John Wain | Critical Essay by Terry Eagleton

This literature criticism consists of approximately 1 page of analysis & critique of John Wain.
This section contains 176 words
(approx. 1 page at 300 words per page)
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Feng, it seems, was the original of Shakespeare's Claudius, and [John Wain's Feng] takes him as the protagonist of the Hamlet drama…. Feng's inner life, such as it is, remains strikingly tedious; he comes through in his prose-monologues as a garrulous bore. Nothing in the poem really comes alive: it's a savage, violent society and a harrowing plot, but all this is curiously tamed and toned down, filtered through a sensibility too equable, domesticated and undramatic to be adequate to the turbulent demands of the subject-matter. When Wain writes 'I felt their needs drawn through my flesh like wires', it's difficult to believe that he really feels it, anywhere below the cranium. The theme of the poem is POWER (its capitals)—power in that abstract sense characteristic of bourgeois liberalism. Wain seems to dislike POWER, although it's not clear what he feels about...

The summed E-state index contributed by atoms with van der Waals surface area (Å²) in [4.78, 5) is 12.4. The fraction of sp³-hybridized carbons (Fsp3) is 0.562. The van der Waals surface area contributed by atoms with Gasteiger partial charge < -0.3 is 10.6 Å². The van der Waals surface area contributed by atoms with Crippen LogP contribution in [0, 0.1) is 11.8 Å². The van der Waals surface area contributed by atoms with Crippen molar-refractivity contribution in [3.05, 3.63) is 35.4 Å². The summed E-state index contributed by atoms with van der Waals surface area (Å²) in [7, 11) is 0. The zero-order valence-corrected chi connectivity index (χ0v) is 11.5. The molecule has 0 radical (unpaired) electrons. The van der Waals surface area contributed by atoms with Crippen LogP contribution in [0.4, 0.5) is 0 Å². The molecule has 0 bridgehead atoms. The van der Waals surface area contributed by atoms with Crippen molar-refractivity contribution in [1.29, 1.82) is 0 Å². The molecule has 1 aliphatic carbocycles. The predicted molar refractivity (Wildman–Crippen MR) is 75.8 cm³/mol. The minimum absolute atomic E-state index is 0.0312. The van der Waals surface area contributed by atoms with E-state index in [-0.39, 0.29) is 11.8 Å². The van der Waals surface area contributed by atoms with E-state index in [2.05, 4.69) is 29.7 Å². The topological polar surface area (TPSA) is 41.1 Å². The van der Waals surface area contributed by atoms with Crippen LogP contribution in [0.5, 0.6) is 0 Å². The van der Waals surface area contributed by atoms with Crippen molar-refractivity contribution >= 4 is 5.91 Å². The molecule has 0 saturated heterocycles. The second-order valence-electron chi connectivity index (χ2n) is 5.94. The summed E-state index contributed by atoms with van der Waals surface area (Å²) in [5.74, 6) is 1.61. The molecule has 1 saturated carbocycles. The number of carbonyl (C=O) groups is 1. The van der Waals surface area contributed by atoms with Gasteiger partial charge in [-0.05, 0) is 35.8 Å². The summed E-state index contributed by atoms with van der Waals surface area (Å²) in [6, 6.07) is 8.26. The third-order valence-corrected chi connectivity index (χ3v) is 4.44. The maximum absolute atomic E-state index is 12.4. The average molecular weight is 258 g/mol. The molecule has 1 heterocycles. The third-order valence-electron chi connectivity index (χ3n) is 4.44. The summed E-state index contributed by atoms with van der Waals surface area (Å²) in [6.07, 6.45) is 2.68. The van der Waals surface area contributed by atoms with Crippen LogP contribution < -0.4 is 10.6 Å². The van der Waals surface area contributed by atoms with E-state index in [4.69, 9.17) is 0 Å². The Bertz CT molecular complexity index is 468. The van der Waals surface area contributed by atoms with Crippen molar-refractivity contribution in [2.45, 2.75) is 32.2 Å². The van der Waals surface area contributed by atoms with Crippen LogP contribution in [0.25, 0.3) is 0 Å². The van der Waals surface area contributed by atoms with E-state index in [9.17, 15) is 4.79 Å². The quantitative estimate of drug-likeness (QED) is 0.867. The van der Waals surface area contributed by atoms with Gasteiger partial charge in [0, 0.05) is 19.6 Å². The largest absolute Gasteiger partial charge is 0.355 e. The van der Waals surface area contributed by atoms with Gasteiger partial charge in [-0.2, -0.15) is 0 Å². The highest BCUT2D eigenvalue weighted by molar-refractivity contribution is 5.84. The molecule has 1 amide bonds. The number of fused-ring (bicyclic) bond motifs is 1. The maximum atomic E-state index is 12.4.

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This section contains 176 words
(approx. 1 page at 300 words per page)
Buy the Critical Essay by Terry Eagleton
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Literature Criticism Series
Critical Essay by Terry Eagleton from Literature Criticism Series. ©2005-2006 Thomson Gale, a part of the Thomson Corporation. All rights reserved.
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